SHARE
COPY LINK

DEMOCRACY

Sweden issues Egypt travel warning

Sweden's foreign ministry has issued a formal warning against travel to all of Egypt with Swedish holidaymakers already in the country set to be evacuated as unrest continues.

Sweden issues Egypt travel warning
Egyptian Nobel Peace laureate and democracy advocate Mohamed ElBaradei, Sunday

“The decision on the amended recommendations is based on the developments we have seen over the past day in Egypt,” said Anders Jörle at the foreign ministry press office to news agency TT.

The recommendation will primarily affect those booked to travel to the North African country.

“This has consequences firstly for those about to travel. It is also a general statement on the situation down there.

Tourists in Sweden and in Egypt were urged to contact their tour operators.

It was announced earlier on Sunday that a group of Swedish holidaymakers are to be evacuated from Egypt with further trips cancelled as the foreign ministry decision became increasingly likely.

Swedish charter companies Fritidsresor and Temaresor have announced that around 50 Swedes are to be evacuated from Luxor and Aswan.

“We feel that the situation is unpredictable and it is better to be safe than sorry. There is unrest in both Luxor and Aswan,” said Eva Olivecrona at Fritidsresor.

Charter firm Apollo also announced the cancellation of Sunday’s departure to Cairo, affecting 180 passengers. After the foreign ministry statement further flights operated by Detur from Stockholm Arlanda and Gothenburg have been cancelled.

“Passengers were heading for Cairo or to the seaside resort of el Sukhna,” said Apollo communications head Kajsa Moström.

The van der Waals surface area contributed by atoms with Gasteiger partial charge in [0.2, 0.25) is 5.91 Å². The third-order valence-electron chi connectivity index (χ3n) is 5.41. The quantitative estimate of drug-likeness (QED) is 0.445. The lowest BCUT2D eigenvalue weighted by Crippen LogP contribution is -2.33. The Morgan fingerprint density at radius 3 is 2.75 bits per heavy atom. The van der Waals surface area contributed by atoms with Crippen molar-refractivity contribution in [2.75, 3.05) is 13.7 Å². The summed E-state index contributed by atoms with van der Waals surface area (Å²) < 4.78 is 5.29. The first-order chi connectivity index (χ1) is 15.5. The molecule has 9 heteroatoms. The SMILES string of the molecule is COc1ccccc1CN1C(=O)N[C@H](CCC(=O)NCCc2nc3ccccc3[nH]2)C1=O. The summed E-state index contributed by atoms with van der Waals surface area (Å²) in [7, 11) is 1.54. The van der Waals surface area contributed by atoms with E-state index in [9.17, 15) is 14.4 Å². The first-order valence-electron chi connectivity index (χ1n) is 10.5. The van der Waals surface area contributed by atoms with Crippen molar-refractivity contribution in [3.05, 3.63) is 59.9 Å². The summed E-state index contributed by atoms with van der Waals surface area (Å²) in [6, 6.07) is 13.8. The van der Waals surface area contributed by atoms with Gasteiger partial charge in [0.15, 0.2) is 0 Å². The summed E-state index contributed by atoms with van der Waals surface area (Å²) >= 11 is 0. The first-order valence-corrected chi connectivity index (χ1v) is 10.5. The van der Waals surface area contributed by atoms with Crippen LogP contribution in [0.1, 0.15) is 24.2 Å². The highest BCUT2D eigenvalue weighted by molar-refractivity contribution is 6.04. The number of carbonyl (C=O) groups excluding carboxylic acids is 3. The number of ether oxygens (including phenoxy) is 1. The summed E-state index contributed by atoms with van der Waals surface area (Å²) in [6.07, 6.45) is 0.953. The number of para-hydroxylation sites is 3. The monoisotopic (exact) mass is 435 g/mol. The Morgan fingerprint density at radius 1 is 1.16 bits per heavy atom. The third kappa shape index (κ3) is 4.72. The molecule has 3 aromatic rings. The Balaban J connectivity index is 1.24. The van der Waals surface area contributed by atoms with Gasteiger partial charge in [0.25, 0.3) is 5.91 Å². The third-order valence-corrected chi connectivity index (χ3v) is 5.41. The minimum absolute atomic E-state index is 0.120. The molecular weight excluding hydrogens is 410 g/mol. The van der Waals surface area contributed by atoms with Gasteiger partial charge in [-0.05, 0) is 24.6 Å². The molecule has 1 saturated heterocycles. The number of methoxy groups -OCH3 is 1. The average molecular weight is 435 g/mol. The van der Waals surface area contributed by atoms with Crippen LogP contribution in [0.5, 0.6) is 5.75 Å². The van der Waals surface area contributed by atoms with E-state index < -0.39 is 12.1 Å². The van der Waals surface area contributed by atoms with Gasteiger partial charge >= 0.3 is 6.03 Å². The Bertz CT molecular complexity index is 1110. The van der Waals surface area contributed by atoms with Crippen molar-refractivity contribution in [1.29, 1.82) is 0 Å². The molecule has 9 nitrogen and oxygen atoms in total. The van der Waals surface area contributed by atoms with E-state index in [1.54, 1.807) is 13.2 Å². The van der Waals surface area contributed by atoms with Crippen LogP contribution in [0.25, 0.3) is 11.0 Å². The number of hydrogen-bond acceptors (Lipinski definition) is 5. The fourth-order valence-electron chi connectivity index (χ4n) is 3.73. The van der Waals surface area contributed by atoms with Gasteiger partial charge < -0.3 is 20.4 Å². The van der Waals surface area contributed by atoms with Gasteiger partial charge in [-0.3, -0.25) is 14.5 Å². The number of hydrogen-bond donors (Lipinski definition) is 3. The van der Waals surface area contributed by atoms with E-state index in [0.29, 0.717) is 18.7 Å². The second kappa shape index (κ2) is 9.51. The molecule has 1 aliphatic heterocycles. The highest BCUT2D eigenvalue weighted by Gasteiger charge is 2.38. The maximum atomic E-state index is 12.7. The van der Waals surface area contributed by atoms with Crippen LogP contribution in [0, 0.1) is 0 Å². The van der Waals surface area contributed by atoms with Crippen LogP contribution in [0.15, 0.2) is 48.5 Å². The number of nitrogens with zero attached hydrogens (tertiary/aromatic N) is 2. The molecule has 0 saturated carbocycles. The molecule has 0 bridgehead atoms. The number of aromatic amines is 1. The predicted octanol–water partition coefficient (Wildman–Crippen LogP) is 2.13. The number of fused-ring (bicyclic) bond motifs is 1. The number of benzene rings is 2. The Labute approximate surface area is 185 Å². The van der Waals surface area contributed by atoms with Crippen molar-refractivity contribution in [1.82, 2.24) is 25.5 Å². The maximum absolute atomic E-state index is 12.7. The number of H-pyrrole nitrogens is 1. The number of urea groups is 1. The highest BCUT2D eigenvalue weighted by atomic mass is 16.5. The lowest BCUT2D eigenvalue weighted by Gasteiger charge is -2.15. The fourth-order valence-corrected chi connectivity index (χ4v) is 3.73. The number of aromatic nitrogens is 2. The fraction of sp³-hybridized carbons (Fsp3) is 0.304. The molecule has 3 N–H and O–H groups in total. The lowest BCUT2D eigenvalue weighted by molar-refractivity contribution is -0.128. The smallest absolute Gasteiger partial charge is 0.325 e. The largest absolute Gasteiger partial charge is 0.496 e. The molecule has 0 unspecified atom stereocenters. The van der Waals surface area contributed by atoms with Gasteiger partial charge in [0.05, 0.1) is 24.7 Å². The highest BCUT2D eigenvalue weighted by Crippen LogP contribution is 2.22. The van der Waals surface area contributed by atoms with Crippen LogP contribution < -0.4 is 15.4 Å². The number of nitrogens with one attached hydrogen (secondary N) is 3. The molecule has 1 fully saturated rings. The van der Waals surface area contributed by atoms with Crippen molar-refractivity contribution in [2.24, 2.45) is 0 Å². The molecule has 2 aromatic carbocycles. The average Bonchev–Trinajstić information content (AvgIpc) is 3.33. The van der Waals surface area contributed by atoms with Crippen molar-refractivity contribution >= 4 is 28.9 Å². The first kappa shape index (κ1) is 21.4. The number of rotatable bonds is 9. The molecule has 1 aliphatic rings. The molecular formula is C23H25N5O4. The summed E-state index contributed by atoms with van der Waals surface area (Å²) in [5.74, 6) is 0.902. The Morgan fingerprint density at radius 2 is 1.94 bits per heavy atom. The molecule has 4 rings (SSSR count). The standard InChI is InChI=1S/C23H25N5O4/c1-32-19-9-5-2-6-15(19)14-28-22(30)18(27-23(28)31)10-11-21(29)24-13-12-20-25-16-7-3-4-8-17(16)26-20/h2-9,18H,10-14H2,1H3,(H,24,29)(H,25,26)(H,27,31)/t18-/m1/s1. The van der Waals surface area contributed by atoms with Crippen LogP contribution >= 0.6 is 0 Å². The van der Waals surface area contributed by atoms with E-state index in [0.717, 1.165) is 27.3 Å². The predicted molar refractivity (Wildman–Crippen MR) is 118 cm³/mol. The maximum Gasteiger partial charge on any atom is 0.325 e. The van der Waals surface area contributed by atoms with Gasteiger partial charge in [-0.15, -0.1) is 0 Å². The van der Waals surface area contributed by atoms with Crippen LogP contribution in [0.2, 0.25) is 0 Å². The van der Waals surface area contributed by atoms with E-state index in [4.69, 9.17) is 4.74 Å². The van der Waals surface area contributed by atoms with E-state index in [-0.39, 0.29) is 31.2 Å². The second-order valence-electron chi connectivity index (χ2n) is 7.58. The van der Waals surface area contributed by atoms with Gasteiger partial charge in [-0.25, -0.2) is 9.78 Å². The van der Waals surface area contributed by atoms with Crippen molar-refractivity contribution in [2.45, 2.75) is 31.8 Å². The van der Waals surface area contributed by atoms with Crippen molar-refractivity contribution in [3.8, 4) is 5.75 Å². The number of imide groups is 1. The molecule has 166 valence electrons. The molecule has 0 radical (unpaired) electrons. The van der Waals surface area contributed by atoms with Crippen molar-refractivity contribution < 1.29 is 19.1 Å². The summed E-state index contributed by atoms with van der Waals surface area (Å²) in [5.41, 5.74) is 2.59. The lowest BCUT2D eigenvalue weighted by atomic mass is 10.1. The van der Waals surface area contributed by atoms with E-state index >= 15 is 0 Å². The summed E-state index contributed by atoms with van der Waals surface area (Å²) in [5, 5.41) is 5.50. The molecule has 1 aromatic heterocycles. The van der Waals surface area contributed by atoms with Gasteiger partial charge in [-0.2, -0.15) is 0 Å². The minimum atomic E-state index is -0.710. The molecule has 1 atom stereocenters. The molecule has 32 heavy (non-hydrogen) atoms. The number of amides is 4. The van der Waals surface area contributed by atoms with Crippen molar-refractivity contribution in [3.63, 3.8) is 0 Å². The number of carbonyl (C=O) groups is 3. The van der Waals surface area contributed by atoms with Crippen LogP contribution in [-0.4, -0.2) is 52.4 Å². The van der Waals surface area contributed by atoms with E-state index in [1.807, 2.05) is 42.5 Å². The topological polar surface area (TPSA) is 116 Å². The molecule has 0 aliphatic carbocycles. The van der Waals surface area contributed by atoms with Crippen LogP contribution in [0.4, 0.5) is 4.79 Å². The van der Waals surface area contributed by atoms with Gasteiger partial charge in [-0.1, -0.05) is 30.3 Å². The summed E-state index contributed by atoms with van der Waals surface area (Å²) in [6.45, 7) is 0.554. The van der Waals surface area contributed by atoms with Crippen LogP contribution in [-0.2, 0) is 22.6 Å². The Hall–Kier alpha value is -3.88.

The plane was instead sent empty to Cairo to bring home existing guests.

The passengers who travelled by bus from el Sukhna had no problems getting up to the airport. On the other hand buses with passengers from Cairo had to take some detours, the firm confirmed.

“It was not a direct route, but there were no real problems,” said Moström.

Despite the ongoing unrest several Swedish travel operators are continuing to service the North African country.

Ving and Fritidsresor have no trips to Cairo, and only fly to the Red Sea coast, although Temaresor occasionally visit the capital as part of package tours.

“But there we have made alternative arrangements and the groups do not go to Cairo. They get to see other sights,” said Eva Olivecrona.

Apollo, like Ving and Fritidsresor, has suspended all tours from the Red Sea coast to Luxor and Cairo until further notice.

Sweden’s foreign ministry had advised earlier on Sunday that it may tighten travel advice for Egypt, as the revolt against the rule of Hosni Mubarak’s regime spreads to several popular Swedish holiday destinations.

Joakim Larsson at the ministry’s press office confirmed reports of unrest in Hurghada and also in the popular resort of Sharm el-Sheikh.

“But the information we have indicates that it concerns looting of businesses to a limited extent,” he said.

“Of course it is linked to the events that are taking place,” he said.